Meretz supporters react as the results of the Israeli elections are announced, Jerusalem November 1, 2022. (Flash90)

The last major failure is that of the political center, which needed all four Palestinian parties to pass the election threshold in order to keep Netanyahu out of power, but was unwilling to put forth an agenda that centers equality for Arab citizens in order to encourage Palestinian voters to come out in significant numbers. While Balad was successful in running an energizing campaign that led to more Palestinian participation, it was not enough to overcome the even more significant increase in turnout among right-wing Jewish voters. Following their failure, one of the centrist parties could perhaps ally with Netanyahu, excusing it by claiming it is the only way to stop Ben Gvir from taking power. However, so far all parties on the anti-Bibi bloc have committed not to join a Likud-led coalition.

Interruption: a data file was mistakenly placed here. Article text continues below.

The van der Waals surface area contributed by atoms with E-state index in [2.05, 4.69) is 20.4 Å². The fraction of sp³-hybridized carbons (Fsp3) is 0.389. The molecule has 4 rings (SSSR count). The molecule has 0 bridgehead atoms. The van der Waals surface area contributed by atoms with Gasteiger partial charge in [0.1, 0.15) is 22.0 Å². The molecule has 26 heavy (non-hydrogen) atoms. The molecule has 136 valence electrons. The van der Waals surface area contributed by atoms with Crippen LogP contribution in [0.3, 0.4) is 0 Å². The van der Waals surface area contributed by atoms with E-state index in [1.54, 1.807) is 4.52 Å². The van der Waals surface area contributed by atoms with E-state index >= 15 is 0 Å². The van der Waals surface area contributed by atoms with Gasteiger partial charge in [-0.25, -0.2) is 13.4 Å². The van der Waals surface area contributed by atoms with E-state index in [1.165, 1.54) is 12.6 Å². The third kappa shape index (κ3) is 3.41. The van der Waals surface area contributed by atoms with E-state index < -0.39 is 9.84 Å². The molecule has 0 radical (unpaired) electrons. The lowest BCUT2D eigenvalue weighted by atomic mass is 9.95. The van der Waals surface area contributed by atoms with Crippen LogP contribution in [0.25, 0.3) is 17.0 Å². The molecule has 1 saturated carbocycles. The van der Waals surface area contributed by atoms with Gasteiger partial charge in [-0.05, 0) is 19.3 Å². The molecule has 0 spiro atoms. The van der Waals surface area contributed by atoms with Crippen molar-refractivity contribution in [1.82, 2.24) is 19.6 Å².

Where to next? 

Even if one or two of the parties now hanging on by a thread do make it past the threshold, this remains a distressing day for Palestinian citizens and for the Israeli left. Reviewing both mainstream news and social media, one can easily see the fear spreading across communities of what the new government — which would be the most right wing Israel has ever had – might do. Some are talking about ways of seeking asylum abroad, or using second passports to get out of here.